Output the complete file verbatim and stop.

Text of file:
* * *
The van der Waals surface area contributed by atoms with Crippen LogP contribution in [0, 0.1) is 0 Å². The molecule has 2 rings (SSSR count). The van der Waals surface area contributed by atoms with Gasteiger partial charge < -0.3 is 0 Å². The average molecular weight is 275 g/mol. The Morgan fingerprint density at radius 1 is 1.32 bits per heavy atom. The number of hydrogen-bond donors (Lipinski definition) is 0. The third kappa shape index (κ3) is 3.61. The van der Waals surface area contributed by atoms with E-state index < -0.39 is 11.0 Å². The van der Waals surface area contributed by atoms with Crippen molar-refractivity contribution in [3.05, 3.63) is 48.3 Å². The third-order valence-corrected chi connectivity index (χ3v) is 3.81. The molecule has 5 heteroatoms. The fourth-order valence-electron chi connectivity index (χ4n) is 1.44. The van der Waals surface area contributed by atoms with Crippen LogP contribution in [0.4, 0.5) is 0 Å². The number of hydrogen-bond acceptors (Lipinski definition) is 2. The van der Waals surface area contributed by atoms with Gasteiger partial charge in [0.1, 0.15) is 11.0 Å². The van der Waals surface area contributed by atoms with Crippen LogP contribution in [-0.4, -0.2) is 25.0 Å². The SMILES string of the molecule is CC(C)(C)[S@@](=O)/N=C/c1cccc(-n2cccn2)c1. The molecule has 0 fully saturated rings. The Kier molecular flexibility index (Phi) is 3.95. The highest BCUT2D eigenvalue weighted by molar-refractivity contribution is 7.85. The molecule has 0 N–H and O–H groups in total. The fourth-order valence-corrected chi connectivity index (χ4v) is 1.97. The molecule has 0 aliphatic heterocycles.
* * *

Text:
The van der Waals surface area contributed by atoms with Crippen LogP contribution in [0, 0.1) is 0 Å². The molecule has 2 rings (SSSR count). The van der Waals surface area contributed by atoms with Gasteiger partial charge < -0.3 is 0 Å². The average molecular weight is 275 g/mol. The Morgan fingerprint density at radius 1 is 1.32 bits per heavy atom. The number of hydrogen-bond donors (Lipinski definition) is 0. The third kappa shape index (κ3) is 3.61. The van der Waals surface area contributed by atoms with E-state index < -0.39 is 11.0 Å². The van der Waals surface area contributed by atoms with Crippen molar-refractivity contribution in [3.05, 3.63) is 48.3 Å². The third-order valence-corrected chi connectivity index (χ3v) is 3.81. The molecule has 5 heteroatoms. The fourth-order valence-electron chi connectivity index (χ4n) is 1.44. The van der Waals surface area contributed by atoms with Crippen LogP contribution in [0.4, 0.5) is 0 Å². The number of hydrogen-bond acceptors (Lipinski definition) is 2. The van der Waals surface area contributed by atoms with Gasteiger partial charge in [0.1, 0.15) is 11.0 Å². The van der Waals surface area contributed by atoms with Crippen LogP contribution in [-0.4, -0.2) is 25.0 Å². The SMILES string of the molecule is CC(C)(C)[S@@](=O)/N=C/c1cccc(-n2cccn2)c1. The molecule has 0 fully saturated rings. The Kier molecular flexibility index (Phi) is 3.95. The highest BCUT2D eigenvalue weighted by molar-refractivity contribution is 7.85. The molecule has 0 N–H and O–H groups in total. The fourth-order valence-corrected chi connectivity index (χ4v) is 1.97. The molecule has 0 aliphatic heterocycles.